By Claudio Orrego Vicuña

The paper examines political developments in Latin America during a period in which the concept of human rights was evolving from a mere rhetorical issue into a major political issue throughout the region. It argues that political legitimacy and respect for human rights are inseparable. Political legitimacy--the cornerstone of any political order and the primary political goal of any regime--cannot be achieved in an atmosphere in which human rights are being violated. Latin American politics during the last 15 years have frequently been characterized by armed political violence, which inevitably has implied violations of basic human rights. The two most common forms of armed political violence in Latin America--terrorism and state terrorism, by the revolutionary left and the counter-revolutionary right--have failed to achieve political legitimacy for their practitioners precisely because their patterns of operation violated human rights . By contrast, in those countries where moderation has prevailed and human rights were respected- -as, for 'example, in Venezuela and Colombia--the process of constructing a legitimate political order has advanced.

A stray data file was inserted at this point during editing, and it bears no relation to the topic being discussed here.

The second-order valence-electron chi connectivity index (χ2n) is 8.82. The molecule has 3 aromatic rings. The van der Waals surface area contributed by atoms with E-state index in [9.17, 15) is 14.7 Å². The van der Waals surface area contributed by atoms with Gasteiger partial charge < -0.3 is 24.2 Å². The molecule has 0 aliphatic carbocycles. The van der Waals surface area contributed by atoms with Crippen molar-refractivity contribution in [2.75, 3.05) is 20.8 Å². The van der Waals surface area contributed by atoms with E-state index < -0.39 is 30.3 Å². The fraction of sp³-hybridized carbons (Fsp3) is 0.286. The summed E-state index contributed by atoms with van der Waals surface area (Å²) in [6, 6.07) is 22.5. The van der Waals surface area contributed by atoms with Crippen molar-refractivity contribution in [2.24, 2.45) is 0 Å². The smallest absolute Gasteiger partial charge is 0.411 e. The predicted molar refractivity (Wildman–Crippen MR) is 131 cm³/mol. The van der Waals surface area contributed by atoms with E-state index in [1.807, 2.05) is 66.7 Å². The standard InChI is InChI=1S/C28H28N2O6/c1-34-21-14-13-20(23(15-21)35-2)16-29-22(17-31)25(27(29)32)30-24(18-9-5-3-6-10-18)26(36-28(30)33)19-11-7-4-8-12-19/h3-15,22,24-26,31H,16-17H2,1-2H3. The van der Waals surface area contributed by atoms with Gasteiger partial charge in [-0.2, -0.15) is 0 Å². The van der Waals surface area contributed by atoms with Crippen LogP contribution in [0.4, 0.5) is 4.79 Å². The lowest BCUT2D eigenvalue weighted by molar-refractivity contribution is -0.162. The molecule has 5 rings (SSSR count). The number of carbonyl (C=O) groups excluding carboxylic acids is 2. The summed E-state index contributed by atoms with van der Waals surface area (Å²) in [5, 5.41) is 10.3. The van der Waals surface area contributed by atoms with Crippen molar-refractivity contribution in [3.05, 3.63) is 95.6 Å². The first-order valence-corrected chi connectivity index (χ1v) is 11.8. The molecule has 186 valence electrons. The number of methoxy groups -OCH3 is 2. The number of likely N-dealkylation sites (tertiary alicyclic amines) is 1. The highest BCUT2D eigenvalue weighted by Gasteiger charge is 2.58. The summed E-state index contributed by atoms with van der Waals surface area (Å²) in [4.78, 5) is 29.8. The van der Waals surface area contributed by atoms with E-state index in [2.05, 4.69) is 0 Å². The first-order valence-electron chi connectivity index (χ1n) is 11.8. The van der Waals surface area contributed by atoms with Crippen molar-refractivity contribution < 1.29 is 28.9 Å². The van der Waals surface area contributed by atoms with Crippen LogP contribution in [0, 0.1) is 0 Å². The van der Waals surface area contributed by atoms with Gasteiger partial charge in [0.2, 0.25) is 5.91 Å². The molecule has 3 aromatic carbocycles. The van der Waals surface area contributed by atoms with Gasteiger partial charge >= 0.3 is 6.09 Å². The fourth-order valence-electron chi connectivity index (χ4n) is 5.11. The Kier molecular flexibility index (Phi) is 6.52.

The following thesis thus emerges. The existence of armed political violence is an indication that human rights are being violated. The forces practicing political violence will therefore be incapable of achieving political legitimacy. As a result, they will ultimately and inevitably experience political defeat.

The paper concludes with a survey of the principal actors in the Latin American human-rights movement and some predictions about the future of that movement in the decade of the 1980s.